Note that in such evaluations, no school gets nothing. All of them get the money. Only schools that want to sign up for the studies would be randomly assigned. Modest incentives might be necessary to get schools to participate in the research, such as a few competitive preference points in competitive proposals (such as SIG) or somewhat higher funding levels in formula grants (such as after-school tutoring). Schools that do not want to participate in the research could do what they would have done if the study had never existed.

Against the minimal cost, however, weigh the potential gain. Each U. S. Department of Education program that lends itself to this type of evaluation would produce information about how the funds could best be used. Over time, not only would we learn about specific effective programs, we’d also learn about types of programs most likely to work. Also, additional promising programs could enter into the evaluation over time, ultimately expanding the range of options for schools. Funding from the Institute of Education Sciences (IES) or Investing in Innovation (i3) might be used specifically to build up the set of promising programs for use in such federal programs and evaluations.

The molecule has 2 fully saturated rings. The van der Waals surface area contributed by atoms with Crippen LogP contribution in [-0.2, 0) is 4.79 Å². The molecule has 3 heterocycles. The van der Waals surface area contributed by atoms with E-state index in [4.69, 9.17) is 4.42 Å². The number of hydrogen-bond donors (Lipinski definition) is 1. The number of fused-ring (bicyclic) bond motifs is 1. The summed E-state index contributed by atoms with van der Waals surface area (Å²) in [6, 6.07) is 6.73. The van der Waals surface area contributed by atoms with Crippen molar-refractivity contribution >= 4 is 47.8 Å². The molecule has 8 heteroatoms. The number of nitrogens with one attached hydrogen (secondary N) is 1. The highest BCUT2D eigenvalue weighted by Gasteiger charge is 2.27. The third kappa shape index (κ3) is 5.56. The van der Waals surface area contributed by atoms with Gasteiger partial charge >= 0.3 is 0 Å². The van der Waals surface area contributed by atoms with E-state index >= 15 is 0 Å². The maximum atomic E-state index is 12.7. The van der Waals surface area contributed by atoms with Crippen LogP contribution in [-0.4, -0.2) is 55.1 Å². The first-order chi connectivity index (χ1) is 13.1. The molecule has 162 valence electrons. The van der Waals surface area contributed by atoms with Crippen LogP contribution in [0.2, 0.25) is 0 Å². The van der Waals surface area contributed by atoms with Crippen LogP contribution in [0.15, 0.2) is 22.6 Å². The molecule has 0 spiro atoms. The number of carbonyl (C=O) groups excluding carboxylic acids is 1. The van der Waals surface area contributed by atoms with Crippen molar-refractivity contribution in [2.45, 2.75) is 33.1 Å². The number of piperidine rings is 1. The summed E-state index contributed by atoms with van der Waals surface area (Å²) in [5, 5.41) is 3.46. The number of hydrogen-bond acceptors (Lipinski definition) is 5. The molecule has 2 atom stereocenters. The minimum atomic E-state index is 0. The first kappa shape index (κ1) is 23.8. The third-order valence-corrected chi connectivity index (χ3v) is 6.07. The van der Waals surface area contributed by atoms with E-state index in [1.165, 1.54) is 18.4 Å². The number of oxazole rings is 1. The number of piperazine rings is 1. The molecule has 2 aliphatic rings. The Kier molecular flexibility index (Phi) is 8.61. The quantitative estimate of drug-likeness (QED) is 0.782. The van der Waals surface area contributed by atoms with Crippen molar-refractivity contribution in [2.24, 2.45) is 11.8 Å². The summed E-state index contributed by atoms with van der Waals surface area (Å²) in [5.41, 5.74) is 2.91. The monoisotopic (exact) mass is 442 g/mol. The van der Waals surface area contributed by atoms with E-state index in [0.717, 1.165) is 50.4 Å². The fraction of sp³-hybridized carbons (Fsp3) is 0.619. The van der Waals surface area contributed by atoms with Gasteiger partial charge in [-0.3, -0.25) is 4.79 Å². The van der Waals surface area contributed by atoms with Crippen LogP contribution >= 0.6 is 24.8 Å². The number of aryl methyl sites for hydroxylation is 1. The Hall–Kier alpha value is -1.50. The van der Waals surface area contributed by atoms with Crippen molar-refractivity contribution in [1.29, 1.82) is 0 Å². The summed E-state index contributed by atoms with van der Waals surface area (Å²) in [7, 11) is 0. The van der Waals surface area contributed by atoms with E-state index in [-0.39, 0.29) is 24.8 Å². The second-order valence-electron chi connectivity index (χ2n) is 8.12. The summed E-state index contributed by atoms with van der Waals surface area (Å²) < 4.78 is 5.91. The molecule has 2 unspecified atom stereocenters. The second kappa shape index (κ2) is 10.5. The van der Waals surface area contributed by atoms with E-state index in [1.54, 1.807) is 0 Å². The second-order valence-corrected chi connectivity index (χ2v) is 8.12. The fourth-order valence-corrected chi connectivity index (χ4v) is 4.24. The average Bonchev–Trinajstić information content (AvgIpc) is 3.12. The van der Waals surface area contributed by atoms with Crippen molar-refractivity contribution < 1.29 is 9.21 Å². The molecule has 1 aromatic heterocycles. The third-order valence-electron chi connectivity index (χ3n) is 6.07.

Ideally, the Department might continuously commission evaluations of this kind alongside any funding it provides for schools to adopt programs capable of being evaluated on existing measures. Perhaps the Department might designate an evaluation expert to sit in on early meetings to identify such opportunities, or perhaps it might fund an external “Center for Cost-Effective Evaluations in Education.”

There are many circumstances in which expensive evaluations of promising programs still need to be done, but constantly doing inexpensive studies where they are feasible might free up resources to do necessarily expensive research and development. It might also accelerate the trend toward evidence-based reform by adding a lot of evidence quickly to support (or not) programs of immediate importance to educators, to government, and to taxpayers.

Because of the central role government plays in education, and because government routinely collects a lot of data on student achievement, we could be learning a lot more from government initiatives and innovative programs. For just a little more investment, we could learn a lot about how to make the billions we spend on providing educational services a lot more effective. Very important peanuts, if you ask me.